Expat Living: Building Friendships

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Written by  April 26, 2018

Making friends with expats has its downfalls, but I still do it. Here's why. 

So you have landed in your new country. It’s time to make some friends or you will end up in a lot of coffee shops—alone. Going out for dinners and movies—alone. 

Making new friends can be quite the task as you get older. We assume it’s easy, but once you have responsibilities and a routine in your life, you neglect how difficult and important it can be. Other than work or school, how else does one meet new people? Many workplaces offer a happy hour, which is a good way to get personal with your coworkers. But as I discovered when I moved to the Netherlands, not all cultures like to mix work and play. 

Here's how I made new friends after moving abroad. 

Hobbies and groups

I was very involved in the arts back in Canada, so searching for theatre groups in Amsterdam was easy enough. I lucked out by meeting a great group of talented folks from assorted backgrounds. Not only was our love for drama a common denominator, but many of us are expats and understand the difficulty of making friends in foreign lands.

If you have any hobbies, sports, or other interests that you enjoy, sign up for Meetup groups and find like-minded people. I'd also urge you to do this as quickly as possible when you land, as some of these folks may have already gone through some pain points and can pass on some knowledge so you can avoid the same mistakes.

If you are specifically looking for expat friends, Facebook is the place to start. There are so many groups available at your fingertips. I was able to find a group specifically for Canadians. The great thing is that you will find people who are going through the same experience as you. They will also have similar questions and conversations going such as visa applications, looking for Canadian foods, taxes, etc. They often host group events, too, where you can meet everyone in-person.

Becoming a "yes" person also helps when it comes to making friends. Did you receive a flyer to a party or book reading? Check it out. Maybe sign-up for new classes. You can learn a new skill like salsa dancing, painting or a new language, and make connections along the way.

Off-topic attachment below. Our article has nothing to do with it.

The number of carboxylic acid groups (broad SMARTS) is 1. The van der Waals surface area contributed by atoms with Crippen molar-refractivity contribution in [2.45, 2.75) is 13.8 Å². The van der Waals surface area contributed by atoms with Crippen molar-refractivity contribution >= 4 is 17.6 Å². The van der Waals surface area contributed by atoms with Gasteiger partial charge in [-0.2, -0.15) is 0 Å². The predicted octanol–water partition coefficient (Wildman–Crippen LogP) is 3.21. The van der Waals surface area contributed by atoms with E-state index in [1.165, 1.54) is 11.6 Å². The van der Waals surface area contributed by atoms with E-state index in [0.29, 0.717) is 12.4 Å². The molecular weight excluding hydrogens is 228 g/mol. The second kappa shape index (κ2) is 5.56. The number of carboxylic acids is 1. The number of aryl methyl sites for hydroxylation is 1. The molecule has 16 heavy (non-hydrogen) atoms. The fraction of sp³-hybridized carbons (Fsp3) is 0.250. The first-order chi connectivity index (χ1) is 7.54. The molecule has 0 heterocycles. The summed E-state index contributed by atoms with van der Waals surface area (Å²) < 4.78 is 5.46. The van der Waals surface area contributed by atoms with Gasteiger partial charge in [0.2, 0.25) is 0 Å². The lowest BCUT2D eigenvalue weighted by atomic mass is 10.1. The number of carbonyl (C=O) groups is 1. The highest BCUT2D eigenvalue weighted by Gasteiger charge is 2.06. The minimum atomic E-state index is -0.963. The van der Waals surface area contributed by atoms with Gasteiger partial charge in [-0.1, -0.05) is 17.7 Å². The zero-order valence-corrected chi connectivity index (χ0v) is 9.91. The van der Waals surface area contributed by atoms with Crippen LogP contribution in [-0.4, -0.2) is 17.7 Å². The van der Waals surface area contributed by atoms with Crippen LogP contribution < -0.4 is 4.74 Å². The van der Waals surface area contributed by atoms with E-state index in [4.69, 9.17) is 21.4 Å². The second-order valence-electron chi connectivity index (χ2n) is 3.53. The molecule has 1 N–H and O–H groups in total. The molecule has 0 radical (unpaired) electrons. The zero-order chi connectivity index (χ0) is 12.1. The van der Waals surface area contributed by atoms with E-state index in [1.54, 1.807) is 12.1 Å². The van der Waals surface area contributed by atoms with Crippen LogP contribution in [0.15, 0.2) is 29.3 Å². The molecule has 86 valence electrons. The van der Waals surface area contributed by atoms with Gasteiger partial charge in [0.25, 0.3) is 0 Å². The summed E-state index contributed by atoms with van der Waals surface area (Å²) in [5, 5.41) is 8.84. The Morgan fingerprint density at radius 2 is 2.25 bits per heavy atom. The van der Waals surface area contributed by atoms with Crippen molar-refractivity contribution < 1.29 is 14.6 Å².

Pros and cons

Are there disadvantages of befriending other expats? Many move to Europe for the accessibility of travel, so making plans can be tricky.

The span of an expat in Amsterdam is not always for life, so investing in friendships when you (or they) could be leaving soon can be difficult. One of the standard first questions upon meeting someone is, "how much longer are you going to stay for?" While it seems harmless, it is one way to gauge if you are worth investing time and energy into to develop a meaningful relationship.

Either way, making new friends will be of utmost importance to your new life abroad. Yes, we can call, Skype, text, FaceTime, WhatsApp or Facebook back home, but it is not the same (especially with a time difference). Your friends and family back home may not fully understand what you are going through, no matter how sympathetic they can be. . .and it gets lonely. When the holidays roll around and everyone back in North American are munching down on turkey legs and Mom’s pie, you will then feel that void of an ocean between you.

So go out and socialize!

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Published in Work Abroad Blogs
Melissa Verwey

Melissa Verwey is a Canadian performer who has been residing in Amsterdam for the last year. Her career has included acting in over 20 plays, coupled with over a decade of working behind the scenes in TV and Theatre Production.

Website: www.melissaverwey.actor

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